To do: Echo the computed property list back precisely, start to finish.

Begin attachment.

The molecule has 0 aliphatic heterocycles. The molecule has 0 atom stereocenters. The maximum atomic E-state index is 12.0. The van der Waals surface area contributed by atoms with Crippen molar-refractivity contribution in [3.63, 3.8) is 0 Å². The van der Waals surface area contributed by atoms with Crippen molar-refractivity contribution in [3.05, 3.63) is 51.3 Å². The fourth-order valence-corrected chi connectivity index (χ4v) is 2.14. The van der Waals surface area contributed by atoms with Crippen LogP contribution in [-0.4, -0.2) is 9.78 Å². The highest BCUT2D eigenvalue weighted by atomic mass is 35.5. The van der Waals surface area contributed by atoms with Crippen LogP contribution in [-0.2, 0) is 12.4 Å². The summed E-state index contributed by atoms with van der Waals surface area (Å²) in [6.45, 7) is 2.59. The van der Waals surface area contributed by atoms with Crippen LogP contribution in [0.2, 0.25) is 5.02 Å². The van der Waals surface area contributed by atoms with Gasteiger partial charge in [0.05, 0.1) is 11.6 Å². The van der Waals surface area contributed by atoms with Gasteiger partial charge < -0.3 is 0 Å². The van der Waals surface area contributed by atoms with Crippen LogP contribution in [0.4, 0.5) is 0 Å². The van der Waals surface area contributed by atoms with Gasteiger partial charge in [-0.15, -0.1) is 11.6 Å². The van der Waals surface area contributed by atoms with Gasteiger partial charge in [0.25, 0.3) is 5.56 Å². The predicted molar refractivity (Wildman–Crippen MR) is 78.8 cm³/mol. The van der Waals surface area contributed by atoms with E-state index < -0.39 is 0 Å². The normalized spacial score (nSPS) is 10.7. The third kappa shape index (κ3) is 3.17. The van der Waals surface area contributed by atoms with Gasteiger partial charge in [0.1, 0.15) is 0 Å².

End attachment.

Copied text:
The molecule has 0 aliphatic heterocycles. The molecule has 0 atom stereocenters. The maximum atomic E-state index is 12.0. The van der Waals surface area contributed by atoms with Crippen molar-refractivity contribution in [3.63, 3.8) is 0 Å². The van der Waals surface area contributed by atoms with Crippen molar-refractivity contribution in [3.05, 3.63) is 51.3 Å². The fourth-order valence-corrected chi connectivity index (χ4v) is 2.14. The van der Waals surface area contributed by atoms with Crippen LogP contribution in [-0.4, -0.2) is 9.78 Å². The highest BCUT2D eigenvalue weighted by atomic mass is 35.5. The van der Waals surface area contributed by atoms with Crippen LogP contribution in [-0.2, 0) is 12.4 Å². The summed E-state index contributed by atoms with van der Waals surface area (Å²) in [6.45, 7) is 2.59. The van der Waals surface area contributed by atoms with Crippen LogP contribution in [0.2, 0.25) is 5.02 Å². The van der Waals surface area contributed by atoms with Gasteiger partial charge in [0.05, 0.1) is 11.6 Å². The van der Waals surface area contributed by atoms with Gasteiger partial charge < -0.3 is 0 Å². The van der Waals surface area contributed by atoms with Crippen LogP contribution in [0.4, 0.5) is 0 Å². The van der Waals surface area contributed by atoms with Gasteiger partial charge in [-0.15, -0.1) is 11.6 Å². The van der Waals surface area contributed by atoms with Gasteiger partial charge in [0.25, 0.3) is 5.56 Å². The predicted molar refractivity (Wildman–Crippen MR) is 78.8 cm³/mol. The van der Waals surface area contributed by atoms with E-state index < -0.39 is 0 Å². The normalized spacial score (nSPS) is 10.7. The third kappa shape index (κ3) is 3.17. The van der Waals surface area contributed by atoms with Gasteiger partial charge in [0.1, 0.15) is 0 Å².